Issue CCXLVII

May 7, 2010

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Culture
Unstructured Leisure and Progress:
G. Stolyarov II
May 7, 2010

One of the highly problematic aspects of contemporary Western societies is the widespread aversion to individuals having “unstructured time” – for which no conventions or prescribed routines dictate how it will be spent. This is a mistaken distaste and, indeed, a dangerous one. Mr. Stolyarov writes that unstructured time is not only the source of human progress; it is also essential for people to develop their own individualities and flourish as unique human beings.

Why on Earth is Stephen Hawking Afraid of Aliens?:
Bradley Doucet
May 7, 2010

Stephen Hawking has a warning for humankind. First of all, the celebrated theoretical physicist believes that there probably is alien life out there in the universe. But he doesn’t think we should be trying to make contact with extraterrestrials. Instead, Hawking believes we should be doing everything we can to hide from them. Bradley Doucet believes that Professor Hawking’s pessimism is misplaced for a number of reasons. His fears bespeak a Malthusian misunderstanding of resource economics, an ignorance of the history of violence, and a lack of appreciation of the substantial benefits of voluntary exchange. An examination of Hawking’s errors shows we have every reason to believe aliens capable of crossing interstellar space would be more Mr. Spock than Predator.

Economics

Be Optimistic About the Future?:
Gary Wolfram
May 7, 2010
Dr. Gary Wolfram argues that the U.S. economy is on the mend and has been for some time. The reason is that, as Marx acknowledged in The Communist Manifesto, the capitalist system is an engine of powerful forces. Dr. Wolfram's article suggests that we should be hopeful for the future, despite federal government interventions that are making it more difficult for the economy to recover.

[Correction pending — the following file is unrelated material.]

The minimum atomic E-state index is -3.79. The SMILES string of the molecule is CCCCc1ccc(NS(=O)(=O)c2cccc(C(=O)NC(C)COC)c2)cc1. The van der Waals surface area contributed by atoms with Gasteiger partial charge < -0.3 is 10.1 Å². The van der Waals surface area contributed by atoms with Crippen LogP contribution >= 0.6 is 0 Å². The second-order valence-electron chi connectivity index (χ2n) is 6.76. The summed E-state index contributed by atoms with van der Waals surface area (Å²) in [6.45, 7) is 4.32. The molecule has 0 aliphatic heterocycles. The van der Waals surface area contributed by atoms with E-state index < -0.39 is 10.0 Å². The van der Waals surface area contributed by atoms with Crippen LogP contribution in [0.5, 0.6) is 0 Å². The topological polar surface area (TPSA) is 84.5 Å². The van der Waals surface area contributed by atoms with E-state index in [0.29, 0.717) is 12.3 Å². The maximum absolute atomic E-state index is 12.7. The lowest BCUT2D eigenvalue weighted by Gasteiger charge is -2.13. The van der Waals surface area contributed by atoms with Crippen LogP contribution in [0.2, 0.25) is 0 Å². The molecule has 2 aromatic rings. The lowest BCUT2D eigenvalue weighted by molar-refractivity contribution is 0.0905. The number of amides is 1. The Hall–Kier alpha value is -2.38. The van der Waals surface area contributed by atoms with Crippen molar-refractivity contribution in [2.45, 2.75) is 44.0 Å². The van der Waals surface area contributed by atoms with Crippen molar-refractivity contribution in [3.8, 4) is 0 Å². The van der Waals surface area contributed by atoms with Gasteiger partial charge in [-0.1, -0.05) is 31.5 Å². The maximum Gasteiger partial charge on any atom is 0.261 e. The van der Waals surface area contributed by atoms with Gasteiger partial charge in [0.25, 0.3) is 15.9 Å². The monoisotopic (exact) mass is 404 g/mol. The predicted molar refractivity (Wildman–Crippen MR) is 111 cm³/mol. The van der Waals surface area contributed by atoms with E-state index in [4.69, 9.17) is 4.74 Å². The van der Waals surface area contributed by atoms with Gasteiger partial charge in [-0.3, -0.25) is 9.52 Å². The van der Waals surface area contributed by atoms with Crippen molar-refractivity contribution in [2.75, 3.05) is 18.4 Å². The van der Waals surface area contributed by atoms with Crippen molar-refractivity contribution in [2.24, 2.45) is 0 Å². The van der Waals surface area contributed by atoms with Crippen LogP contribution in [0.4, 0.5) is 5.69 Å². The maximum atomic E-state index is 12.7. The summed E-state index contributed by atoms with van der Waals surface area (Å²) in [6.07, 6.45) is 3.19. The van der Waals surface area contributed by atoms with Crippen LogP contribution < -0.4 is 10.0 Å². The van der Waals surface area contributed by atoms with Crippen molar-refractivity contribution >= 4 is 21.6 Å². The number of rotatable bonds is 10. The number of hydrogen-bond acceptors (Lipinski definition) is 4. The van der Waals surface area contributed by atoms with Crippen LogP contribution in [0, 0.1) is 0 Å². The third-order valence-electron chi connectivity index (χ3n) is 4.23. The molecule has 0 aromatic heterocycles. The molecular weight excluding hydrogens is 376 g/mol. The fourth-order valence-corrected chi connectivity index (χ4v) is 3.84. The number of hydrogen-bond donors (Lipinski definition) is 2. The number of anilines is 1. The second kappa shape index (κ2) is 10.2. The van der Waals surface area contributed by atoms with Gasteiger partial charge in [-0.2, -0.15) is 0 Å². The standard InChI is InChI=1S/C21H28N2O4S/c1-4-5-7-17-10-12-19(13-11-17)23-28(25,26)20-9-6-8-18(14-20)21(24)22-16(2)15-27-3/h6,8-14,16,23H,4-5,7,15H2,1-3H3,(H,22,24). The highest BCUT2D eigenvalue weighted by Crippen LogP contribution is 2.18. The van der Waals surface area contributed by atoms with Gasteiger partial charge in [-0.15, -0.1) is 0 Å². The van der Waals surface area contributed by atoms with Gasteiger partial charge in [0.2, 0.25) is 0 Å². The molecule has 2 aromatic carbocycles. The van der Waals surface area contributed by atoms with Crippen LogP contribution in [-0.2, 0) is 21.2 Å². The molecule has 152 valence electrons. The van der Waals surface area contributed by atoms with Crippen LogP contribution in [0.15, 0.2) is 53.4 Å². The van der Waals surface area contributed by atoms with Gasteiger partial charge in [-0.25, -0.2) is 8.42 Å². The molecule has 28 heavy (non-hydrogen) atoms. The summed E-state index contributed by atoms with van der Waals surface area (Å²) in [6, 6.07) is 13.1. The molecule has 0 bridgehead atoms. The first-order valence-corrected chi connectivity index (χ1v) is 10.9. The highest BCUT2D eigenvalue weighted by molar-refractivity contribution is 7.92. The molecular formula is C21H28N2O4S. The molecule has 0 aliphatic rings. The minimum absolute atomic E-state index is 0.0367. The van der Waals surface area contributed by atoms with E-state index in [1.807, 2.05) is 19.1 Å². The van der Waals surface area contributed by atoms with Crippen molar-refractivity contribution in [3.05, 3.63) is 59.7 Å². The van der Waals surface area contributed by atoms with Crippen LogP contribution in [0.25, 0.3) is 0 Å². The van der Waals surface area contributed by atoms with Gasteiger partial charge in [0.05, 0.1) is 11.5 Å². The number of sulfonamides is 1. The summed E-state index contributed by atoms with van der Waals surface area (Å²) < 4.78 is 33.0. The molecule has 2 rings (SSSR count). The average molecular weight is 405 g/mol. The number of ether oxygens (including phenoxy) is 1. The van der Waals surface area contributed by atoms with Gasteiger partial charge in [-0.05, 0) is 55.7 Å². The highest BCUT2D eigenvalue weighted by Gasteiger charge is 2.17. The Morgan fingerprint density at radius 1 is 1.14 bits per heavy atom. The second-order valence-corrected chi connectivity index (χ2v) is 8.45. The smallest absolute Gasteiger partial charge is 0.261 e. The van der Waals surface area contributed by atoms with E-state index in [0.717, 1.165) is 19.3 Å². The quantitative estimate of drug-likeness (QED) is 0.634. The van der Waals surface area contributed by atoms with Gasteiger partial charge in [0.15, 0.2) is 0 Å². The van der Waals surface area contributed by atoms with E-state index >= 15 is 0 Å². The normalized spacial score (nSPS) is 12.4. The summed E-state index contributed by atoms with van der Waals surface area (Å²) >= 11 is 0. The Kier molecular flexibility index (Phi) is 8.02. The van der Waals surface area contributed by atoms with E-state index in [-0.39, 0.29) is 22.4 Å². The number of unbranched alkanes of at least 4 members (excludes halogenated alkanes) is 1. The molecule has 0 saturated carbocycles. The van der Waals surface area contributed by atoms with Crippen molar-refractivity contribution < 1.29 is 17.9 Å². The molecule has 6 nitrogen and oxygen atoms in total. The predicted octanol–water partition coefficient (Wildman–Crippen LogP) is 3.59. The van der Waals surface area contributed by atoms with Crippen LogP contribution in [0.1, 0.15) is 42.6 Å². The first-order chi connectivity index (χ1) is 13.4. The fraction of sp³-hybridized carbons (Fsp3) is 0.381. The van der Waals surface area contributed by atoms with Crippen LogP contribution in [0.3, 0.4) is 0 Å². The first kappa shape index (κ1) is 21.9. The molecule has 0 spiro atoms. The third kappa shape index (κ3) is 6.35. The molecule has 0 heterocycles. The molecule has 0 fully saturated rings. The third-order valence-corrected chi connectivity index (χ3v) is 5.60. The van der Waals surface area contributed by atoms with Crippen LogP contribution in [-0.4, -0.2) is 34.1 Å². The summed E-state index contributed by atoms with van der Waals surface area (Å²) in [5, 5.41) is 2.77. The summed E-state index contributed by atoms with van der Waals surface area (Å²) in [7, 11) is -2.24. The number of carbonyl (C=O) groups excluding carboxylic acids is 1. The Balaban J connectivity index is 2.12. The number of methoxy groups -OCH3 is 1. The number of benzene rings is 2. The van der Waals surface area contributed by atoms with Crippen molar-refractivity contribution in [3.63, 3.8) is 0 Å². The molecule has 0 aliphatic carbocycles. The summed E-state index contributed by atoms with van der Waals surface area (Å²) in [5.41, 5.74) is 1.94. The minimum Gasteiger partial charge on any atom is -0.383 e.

Is the USA Too Big to Fail?:
Alan Caruba
May 7, 2010

Lately Alan Caruba has been playing with the question, is the United States of America too big to fail?
Greece’s bonds are now rated as “junk.” It will have to be bailed out with billions from the nations of the European Union, but Portugal is not far behind, and so are Italy and Spain. Iceland went belly-up months ago. Meanwhile, the sovereign debt of the United Kingdom, plus the assets of its five largest banks, exceeds 500% of its gross domestic product (GDP)! Will the United States fall victim to the same perilous conditions?

Politics
The Outlook for Goldman -- and for Us:
Roger Donway
May 7, 2010

“Billionaire Warren Buffett said he has studied the civil fraud charges against investment bank Goldman Sachs and has no problem with the transaction involved. Buffett, who is Berkshire Hathaway’s chief executive [and a major investor in Goldman], said yesterday that he thinks he understands the allegations against Goldman better than most people, and he does not believe the Abacus deal at the center of the case constitutes fraud.” So says an Associated Press report published on May 3. Unfortunately, Roger Donway does not believe that Goldman’s chances of prevailing in court are as good as Warren Buffett thinks they are, even though Goldman's actions would not be considered fraudulent from a free-market perspective.